Usually pain in a certain part of your body signals that something in that area needs attention. In fact, this is the how pain benefits us. Being the wise, nonprocrastinating person you are, you tell your family doctor about this. Then, the unexpected (though not entirely unwelcome) occurs: Your doctor performs tests like X-rays or an MRI, only to discover no obvious cause of the mysterious pains you're experiencing.
You may have fibromyalgia, a mysterious condition that results in aches and pains, and affects more women than men. Fibromyalgia seems to result in heightened sensitivity to physical pressure or pain, and often involves sleep difficulties. Currently, no definitive test for fibromyalgia exists, but doctors will work to rule out other possible causes of your pain before making a diagnosis. This condition is treatable with physical therapy and analgesics, but researchers still have much to learn about it.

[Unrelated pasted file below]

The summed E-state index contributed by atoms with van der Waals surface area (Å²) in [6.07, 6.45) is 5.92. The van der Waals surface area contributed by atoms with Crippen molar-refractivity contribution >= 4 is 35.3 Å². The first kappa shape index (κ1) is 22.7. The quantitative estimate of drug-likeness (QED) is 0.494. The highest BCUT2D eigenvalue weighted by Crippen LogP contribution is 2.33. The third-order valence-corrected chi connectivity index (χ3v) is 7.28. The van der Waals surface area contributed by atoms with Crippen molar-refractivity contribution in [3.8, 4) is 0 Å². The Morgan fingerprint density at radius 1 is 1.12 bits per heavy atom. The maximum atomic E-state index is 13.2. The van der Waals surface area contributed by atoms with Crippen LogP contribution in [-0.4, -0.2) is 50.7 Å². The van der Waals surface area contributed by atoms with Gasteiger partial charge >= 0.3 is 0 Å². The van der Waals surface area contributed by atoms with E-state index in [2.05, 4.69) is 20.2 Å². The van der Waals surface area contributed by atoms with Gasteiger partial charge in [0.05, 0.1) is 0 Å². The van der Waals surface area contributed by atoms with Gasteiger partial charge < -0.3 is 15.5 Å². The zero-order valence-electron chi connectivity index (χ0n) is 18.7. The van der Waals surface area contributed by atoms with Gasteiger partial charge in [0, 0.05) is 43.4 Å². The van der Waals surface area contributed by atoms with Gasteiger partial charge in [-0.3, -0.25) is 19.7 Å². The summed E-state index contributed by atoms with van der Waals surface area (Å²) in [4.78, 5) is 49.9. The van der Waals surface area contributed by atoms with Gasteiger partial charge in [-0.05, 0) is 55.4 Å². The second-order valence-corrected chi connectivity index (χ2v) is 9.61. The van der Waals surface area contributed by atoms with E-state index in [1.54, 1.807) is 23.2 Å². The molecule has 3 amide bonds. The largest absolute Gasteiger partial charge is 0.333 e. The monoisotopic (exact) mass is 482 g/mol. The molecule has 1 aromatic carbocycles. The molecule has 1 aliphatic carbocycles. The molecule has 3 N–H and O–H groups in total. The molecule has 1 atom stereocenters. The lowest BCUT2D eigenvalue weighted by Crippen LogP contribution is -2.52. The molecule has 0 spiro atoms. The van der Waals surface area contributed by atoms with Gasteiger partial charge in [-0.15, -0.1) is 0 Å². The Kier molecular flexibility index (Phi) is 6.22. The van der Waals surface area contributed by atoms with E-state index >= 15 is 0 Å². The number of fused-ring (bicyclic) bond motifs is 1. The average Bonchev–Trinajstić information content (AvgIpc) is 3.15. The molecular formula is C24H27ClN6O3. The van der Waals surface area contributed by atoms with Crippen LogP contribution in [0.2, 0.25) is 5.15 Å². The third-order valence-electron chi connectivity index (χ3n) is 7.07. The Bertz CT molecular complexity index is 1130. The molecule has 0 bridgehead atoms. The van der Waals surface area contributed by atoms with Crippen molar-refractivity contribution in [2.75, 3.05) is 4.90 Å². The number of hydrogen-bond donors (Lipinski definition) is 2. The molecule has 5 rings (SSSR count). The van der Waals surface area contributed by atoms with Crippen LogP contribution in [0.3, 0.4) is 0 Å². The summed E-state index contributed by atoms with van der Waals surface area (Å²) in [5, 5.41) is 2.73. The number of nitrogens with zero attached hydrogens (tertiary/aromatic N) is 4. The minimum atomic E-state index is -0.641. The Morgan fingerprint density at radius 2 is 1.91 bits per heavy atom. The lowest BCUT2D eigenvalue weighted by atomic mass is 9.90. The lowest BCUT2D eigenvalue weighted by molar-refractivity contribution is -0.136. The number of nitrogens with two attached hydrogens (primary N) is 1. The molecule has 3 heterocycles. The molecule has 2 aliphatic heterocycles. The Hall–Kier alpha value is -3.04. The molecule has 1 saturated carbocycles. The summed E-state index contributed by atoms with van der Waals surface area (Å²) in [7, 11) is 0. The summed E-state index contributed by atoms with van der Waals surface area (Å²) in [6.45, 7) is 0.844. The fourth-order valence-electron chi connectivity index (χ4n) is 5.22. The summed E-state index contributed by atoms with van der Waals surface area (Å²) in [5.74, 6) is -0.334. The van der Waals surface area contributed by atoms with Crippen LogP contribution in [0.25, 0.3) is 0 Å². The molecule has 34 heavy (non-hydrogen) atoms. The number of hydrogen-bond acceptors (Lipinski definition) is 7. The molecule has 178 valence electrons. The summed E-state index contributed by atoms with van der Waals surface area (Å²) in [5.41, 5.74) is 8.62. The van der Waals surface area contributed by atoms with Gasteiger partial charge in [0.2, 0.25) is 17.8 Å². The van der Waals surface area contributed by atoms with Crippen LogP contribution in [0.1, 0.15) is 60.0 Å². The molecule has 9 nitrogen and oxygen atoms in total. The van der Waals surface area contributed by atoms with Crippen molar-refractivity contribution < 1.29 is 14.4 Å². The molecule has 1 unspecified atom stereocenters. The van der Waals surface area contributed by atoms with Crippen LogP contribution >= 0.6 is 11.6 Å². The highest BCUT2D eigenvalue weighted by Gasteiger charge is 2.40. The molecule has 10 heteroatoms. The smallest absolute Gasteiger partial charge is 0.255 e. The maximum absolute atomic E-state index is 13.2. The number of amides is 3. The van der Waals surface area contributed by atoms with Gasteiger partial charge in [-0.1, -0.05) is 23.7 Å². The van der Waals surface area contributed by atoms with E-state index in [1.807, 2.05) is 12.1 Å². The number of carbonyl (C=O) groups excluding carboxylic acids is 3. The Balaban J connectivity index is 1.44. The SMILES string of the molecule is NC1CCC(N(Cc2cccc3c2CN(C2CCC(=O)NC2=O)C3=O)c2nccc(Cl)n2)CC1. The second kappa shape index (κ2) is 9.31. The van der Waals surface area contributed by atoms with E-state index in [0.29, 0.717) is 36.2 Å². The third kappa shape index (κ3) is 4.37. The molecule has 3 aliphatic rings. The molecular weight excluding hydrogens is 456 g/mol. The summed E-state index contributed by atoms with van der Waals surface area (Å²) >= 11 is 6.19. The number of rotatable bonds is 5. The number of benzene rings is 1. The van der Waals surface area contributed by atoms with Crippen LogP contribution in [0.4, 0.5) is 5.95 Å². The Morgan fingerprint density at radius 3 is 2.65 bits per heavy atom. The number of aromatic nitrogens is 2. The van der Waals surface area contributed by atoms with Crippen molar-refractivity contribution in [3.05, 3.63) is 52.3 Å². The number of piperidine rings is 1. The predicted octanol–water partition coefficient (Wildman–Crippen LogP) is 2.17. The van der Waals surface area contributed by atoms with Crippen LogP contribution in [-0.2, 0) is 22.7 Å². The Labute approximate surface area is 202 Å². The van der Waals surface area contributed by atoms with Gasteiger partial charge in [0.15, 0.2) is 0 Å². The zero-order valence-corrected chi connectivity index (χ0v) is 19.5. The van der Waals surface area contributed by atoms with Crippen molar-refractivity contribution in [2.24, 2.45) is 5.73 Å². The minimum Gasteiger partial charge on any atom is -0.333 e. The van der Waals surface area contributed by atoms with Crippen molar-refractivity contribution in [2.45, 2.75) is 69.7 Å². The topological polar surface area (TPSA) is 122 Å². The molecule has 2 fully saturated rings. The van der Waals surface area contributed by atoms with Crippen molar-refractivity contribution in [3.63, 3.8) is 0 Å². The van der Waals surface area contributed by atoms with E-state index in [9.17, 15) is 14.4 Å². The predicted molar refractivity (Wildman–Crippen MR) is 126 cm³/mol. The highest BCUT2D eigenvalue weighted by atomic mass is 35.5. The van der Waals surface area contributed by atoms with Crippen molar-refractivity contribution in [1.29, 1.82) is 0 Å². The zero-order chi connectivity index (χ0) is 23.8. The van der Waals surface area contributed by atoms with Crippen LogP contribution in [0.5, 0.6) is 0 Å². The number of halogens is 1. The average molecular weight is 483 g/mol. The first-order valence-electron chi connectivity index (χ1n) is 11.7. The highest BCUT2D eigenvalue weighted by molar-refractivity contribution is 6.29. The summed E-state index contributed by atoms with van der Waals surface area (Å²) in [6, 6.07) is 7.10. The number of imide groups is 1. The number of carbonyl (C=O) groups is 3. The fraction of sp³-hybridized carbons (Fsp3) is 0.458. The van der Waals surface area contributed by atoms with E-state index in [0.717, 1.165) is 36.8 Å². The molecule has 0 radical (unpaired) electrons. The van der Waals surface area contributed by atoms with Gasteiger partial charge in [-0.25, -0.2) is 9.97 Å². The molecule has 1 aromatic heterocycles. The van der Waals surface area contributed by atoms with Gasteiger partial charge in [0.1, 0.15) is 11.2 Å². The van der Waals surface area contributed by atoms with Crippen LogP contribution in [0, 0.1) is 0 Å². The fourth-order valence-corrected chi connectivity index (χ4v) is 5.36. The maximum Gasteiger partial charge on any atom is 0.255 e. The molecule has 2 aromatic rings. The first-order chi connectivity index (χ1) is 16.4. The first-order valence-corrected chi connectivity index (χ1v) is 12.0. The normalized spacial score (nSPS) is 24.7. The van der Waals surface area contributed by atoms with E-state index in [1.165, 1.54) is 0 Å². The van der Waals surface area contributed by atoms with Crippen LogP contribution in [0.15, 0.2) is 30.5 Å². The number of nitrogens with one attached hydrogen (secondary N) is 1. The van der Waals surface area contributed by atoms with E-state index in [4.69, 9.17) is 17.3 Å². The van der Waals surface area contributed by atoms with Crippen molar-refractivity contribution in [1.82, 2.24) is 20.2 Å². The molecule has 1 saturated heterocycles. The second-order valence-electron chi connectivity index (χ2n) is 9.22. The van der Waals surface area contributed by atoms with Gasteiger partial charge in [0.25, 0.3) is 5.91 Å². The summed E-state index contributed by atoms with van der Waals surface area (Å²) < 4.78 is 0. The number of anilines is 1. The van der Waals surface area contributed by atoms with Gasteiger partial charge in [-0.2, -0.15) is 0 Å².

It's incredible, but depression can also cause "floating," random and otherwise unexplainable pains in various parts of your body. This may manifest in the form of back pain, headaches and heightened sensitivity to pain.
How can this be? It turns out that pain and emotion travel down some of the same neural pathways in your brain. For some people, it seems that neurotransmitters carrying news of gloom and doom can jump the tracks and result in actual physical pain. Usually, antidepressants, therapy or some combination of the two helps to resolve the depression and, with it, the pain.